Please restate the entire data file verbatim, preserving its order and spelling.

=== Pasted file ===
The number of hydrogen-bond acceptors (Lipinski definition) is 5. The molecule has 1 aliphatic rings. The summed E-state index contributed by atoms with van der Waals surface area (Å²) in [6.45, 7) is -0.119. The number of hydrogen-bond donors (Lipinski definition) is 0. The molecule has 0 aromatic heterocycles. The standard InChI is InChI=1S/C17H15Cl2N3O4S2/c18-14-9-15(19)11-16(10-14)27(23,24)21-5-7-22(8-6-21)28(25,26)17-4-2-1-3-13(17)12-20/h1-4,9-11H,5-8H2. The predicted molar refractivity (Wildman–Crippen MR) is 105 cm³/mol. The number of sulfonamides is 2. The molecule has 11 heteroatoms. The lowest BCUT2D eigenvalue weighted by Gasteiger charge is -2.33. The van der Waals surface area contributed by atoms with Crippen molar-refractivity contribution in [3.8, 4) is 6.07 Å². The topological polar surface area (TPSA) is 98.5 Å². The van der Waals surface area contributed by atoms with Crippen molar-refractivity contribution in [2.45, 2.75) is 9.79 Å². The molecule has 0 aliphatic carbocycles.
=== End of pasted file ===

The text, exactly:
The number of hydrogen-bond acceptors (Lipinski definition) is 5. The molecule has 1 aliphatic rings. The summed E-state index contributed by atoms with van der Waals surface area (Å²) in [6.45, 7) is -0.119. The number of hydrogen-bond donors (Lipinski definition) is 0. The molecule has 0 aromatic heterocycles. The standard InChI is InChI=1S/C17H15Cl2N3O4S2/c18-14-9-15(19)11-16(10-14)27(23,24)21-5-7-22(8-6-21)28(25,26)17-4-2-1-3-13(17)12-20/h1-4,9-11H,5-8H2. The predicted molar refractivity (Wildman–Crippen MR) is 105 cm³/mol. The number of sulfonamides is 2. The molecule has 11 heteroatoms. The lowest BCUT2D eigenvalue weighted by Gasteiger charge is -2.33. The van der Waals surface area contributed by atoms with Crippen molar-refractivity contribution in [3.8, 4) is 6.07 Å². The topological polar surface area (TPSA) is 98.5 Å². The van der Waals surface area contributed by atoms with Crippen molar-refractivity contribution in [2.45, 2.75) is 9.79 Å². The molecule has 0 aliphatic carbocycles.